Blog Pennsylvania Homecare and the First Amendment (Part III)

Right now, the United States Supreme Court is considering hearing a case called Bierman v. Dayton, in which eight homecare workers from Minnesota argue that forcing an exclusive representative on them violates their First Amendment rights.

As the Fairness Center argued in an amicus brief submitted on behalf of its clients on January 16, 2019, homecare workers serve an important purpose, and their rights are threatened by exclusive representation. The following is adapted from that brief.

One of the reasons the issue of exclusive representation is especially relevant to homecare workers in Pennsylvania stems from the issuance of an Executive Order in 2015 effectively unionizing 20,000 homecare workers.

More specifically, the Executive Order establishes a process for election of a “representative” for homecare workers and a requirement that, once elected, the representative “meet and confer” with administration officials to discuss enumerated matters, including terms and conditions of homecare workers’ employment.[1] To facilitate election of the representative, the Executive Order requires Pennsylvania’s Department of Human Services to compile monthly a list of the names and addresses of all homecare workers who were paid in the previous three months, which can be provided to an organization that has support from just 50 homecare workers.[2] At any point, the organization seeking representative status can force an election with support from just 10% of the workers on the list, with a majority of those voting imposing exclusive representation on all other homecare workers. In 2015, the union currently representing homecare workers in Pennsylvania became the representative for all covered homecare workers based on 2,663 votes, out of approximately 20,000 workers eligible to vote.[3]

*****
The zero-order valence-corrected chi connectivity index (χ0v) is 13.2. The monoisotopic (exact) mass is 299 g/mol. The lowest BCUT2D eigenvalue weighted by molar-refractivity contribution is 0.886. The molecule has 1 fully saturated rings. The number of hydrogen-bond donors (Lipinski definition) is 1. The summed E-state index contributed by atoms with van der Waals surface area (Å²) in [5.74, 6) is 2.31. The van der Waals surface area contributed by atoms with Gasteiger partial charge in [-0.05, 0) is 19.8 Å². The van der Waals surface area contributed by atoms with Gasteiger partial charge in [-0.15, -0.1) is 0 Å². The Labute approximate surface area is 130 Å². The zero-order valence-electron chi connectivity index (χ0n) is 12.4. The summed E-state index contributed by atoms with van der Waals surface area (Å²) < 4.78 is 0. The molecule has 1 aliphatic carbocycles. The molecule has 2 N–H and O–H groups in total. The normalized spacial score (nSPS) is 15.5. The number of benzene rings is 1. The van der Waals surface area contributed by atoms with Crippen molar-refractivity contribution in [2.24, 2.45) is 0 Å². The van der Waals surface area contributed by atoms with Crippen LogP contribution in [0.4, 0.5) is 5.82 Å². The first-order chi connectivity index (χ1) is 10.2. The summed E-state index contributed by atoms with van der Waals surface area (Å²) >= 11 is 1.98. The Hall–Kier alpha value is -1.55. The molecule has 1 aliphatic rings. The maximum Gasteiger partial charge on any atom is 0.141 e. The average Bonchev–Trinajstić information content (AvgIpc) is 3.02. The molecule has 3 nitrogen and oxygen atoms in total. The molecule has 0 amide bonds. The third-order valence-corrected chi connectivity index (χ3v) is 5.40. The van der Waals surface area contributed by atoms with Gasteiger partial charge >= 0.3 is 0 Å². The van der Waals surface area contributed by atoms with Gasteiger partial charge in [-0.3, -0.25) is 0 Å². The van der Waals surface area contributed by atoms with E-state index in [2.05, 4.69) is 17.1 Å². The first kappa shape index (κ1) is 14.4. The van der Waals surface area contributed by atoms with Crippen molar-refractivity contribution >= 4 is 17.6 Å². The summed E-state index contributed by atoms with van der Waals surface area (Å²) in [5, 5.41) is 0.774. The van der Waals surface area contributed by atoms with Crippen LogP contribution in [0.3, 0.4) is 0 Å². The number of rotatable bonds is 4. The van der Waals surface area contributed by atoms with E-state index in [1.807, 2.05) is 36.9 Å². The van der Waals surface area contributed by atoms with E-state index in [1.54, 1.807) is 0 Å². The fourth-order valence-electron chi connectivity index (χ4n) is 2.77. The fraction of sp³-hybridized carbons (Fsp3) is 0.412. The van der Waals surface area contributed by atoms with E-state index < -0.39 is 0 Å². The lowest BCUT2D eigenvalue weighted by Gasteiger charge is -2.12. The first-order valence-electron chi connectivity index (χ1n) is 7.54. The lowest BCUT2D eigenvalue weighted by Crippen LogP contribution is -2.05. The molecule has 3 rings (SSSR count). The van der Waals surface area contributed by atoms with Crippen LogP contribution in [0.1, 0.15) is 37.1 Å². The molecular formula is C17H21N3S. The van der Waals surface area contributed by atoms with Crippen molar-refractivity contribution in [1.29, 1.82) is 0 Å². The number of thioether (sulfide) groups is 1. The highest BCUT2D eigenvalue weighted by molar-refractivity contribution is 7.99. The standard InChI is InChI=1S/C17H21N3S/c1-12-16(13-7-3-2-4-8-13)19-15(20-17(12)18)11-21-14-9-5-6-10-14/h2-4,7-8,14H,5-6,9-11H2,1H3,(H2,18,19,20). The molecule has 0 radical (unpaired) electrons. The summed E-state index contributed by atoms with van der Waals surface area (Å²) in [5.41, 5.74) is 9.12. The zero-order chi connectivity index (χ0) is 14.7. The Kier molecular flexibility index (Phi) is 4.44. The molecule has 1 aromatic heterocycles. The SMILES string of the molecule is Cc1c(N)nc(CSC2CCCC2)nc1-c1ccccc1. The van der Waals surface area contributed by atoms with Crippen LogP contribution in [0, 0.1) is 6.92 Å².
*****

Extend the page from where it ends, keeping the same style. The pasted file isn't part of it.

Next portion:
Thereafter, the Executive Order requires the Secretary of the Department of Human Services and other officials to meet with the exclusive representative at least monthly. These “meet and confer” sessions must include discussion, among other topics, of “[s]tandards for compensating Direct Care Workers,” “Commonwealth payment procedures,” “[t]raining and professional development opportunities,” and “[v]oluntary payroll deductions.”[4] Any mutual understandings reached between the Secretary and the exclusive representative during this meet and confer process must be reduced to writing.[5]

The only recourse for homecare workers who do not wish to be represented by the employee organization is to seek its removal under terms set by the Executive Order, which specifically prohibits removal within the first year after the organization becomes the exclusive representative and requires initiating the election process anew for another representative.[6] Despite the imposition of such a representative, the Executive Order stipulates that “[n]othing in this Executive Order shall be interpreted to grant Direct Care Workers the status of Commonwealth employees.”[7] Indeed, both in fact and in law, the employer for covered homecare workers remains the individual receiving care. Yet the employer is not included in any negotiations between the representative and the government.